If you have no equipment of your own, make sure the venue has everything you need. Do not take their word for it. Before signing off on a venue, make sure that the equipment is not only there, but is in perfect working order. Projectors, lighting switches, remote controls, audio equipment – all must be functional and fit for your purpose. Equipment advertised might be too old and incompatible with the wirelessness of modern technology, for example. Equipment also includes ventilation and air conditioning. You will gather a large number of people in a single space – make sure they will be properly warm or kept cool as the case may be. Neglect simple creature comforts, and that will be the most memorable thing about the conference you organise.
The theme of the conference and the interior in which it is held must, at the very least, not be in conflict. If you are holding a conference on the latest innovations in space lasers, you probably don’t want to house it in a victorian-style theater. You can, but your choices will be judged. Make sure that the interior is fit for the crowd. Think of it this way – if your conference is aimed at the corporate world, then the guests will naturally assume formal or business casual attire. The interior must also then adhere to that dress code. Another reason to pay attention to the interior is branding. Most conferences have sponsors, so it is safe to assume yours will too. Those sponsors will want their logos prominently displayed during the event for branding. If you put their logos on the background of old yellow wallpaper, they might not be terribly pleased, reducing your chances of attracting the same sponsors again.
Amenities are not central to your purpose, but they should not be overlooked. A conference isn’t just a lecture you sit through and move on. There will be break periods and time designated for networking – these activities need to be accommodated too. Attendees won’t expect a mini theme park, but a cafeteria, a lobby with soft furniture, even a green area outside where they mingle in fresh air – these go a long way in leaving the right impression with your audience. If your venue is small and doesn’t offer very much in terms of its own services, you’ll probably need to organise catering. If there isn’t enough space even for that, make sure to partner with local businesses. Ask them to be prepared to serve a large crowd come lunch time, in return for you advertising them as a potential option for a place to eat.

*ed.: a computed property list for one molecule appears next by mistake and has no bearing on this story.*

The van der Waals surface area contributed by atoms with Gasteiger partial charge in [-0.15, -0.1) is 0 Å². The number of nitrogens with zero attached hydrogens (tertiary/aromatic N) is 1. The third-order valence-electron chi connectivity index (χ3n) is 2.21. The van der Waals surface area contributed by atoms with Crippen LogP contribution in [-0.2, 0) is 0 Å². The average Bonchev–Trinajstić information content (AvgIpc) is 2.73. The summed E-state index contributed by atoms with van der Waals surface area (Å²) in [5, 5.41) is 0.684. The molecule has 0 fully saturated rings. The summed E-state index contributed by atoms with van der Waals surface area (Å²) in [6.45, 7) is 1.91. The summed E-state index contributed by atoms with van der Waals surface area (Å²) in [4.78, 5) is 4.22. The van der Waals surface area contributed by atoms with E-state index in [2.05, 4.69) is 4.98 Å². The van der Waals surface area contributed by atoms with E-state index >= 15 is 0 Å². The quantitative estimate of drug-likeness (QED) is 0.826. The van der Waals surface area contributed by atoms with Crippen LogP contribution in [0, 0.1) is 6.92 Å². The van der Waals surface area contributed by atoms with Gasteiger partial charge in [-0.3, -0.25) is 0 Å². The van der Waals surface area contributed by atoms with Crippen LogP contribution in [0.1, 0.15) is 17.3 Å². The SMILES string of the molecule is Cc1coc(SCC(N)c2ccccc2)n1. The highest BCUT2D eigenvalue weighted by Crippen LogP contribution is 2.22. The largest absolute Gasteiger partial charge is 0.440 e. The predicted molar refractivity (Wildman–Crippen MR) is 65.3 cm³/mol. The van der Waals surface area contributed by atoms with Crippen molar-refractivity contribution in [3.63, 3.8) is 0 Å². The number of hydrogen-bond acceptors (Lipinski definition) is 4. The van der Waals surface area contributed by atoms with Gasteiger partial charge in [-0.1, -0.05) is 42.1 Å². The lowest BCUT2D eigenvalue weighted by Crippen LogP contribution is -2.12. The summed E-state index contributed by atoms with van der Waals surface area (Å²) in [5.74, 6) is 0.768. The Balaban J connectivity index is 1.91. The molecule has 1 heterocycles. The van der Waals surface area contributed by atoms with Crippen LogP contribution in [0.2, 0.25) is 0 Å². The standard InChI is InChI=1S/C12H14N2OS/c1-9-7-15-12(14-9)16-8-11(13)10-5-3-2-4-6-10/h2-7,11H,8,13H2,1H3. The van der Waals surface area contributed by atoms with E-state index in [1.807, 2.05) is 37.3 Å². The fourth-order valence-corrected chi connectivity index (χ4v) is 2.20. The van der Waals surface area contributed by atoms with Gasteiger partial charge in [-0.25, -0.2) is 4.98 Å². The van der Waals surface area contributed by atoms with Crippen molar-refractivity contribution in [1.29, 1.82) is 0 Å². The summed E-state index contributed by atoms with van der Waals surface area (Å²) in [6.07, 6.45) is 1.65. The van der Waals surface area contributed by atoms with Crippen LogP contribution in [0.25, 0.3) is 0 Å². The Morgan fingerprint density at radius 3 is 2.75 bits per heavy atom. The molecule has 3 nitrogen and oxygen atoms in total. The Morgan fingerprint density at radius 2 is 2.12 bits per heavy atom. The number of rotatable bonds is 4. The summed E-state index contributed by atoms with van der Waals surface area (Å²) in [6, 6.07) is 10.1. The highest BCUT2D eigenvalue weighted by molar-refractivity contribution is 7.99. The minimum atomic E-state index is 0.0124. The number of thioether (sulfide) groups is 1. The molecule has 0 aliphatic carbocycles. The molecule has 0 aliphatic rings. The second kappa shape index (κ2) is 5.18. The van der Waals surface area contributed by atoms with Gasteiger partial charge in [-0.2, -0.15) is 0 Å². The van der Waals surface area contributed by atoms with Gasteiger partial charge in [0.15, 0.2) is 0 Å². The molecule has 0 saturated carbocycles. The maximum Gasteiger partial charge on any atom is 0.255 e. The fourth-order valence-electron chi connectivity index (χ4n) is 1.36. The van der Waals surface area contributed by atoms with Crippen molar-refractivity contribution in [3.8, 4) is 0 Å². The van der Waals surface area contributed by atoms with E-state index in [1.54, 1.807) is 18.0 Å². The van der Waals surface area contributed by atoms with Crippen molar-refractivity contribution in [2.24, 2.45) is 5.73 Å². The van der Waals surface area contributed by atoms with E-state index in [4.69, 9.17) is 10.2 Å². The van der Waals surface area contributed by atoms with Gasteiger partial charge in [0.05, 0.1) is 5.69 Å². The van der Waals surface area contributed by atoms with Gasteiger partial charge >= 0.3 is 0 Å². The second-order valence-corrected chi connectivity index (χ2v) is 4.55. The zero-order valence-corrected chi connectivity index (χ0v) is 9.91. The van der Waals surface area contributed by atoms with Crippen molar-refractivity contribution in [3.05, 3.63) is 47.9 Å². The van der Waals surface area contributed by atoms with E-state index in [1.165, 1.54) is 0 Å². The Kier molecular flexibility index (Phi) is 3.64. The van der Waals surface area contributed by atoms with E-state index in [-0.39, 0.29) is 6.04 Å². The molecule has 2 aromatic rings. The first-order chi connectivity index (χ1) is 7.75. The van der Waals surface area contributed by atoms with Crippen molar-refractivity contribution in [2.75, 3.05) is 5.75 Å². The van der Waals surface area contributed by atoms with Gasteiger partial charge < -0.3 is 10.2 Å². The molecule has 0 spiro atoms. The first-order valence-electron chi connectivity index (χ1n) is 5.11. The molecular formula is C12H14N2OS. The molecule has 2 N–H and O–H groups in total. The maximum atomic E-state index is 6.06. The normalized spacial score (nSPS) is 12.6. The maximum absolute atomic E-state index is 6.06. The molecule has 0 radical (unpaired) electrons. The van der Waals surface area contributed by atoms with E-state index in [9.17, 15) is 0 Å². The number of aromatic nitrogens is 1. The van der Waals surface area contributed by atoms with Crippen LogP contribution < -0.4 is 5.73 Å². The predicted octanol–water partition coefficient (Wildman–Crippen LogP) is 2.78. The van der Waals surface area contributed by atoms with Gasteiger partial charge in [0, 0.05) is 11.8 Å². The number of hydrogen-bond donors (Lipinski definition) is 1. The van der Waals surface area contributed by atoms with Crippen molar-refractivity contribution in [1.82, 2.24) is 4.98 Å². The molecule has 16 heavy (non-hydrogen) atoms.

You won’t just be given the keys to the place and left alone with it. There will be venue staff to assist you. Make sure that staff will be enough, both in terms of numbers and in terms of skill. You’ll probably need an IT person who knows the venue’s infrastructure well. Concierge staff should be plenty to greet and navigate attendees in the right direction. Security should not be overlooked either, since they will manage access control and safekeeping of any personal belonging in temporary storage.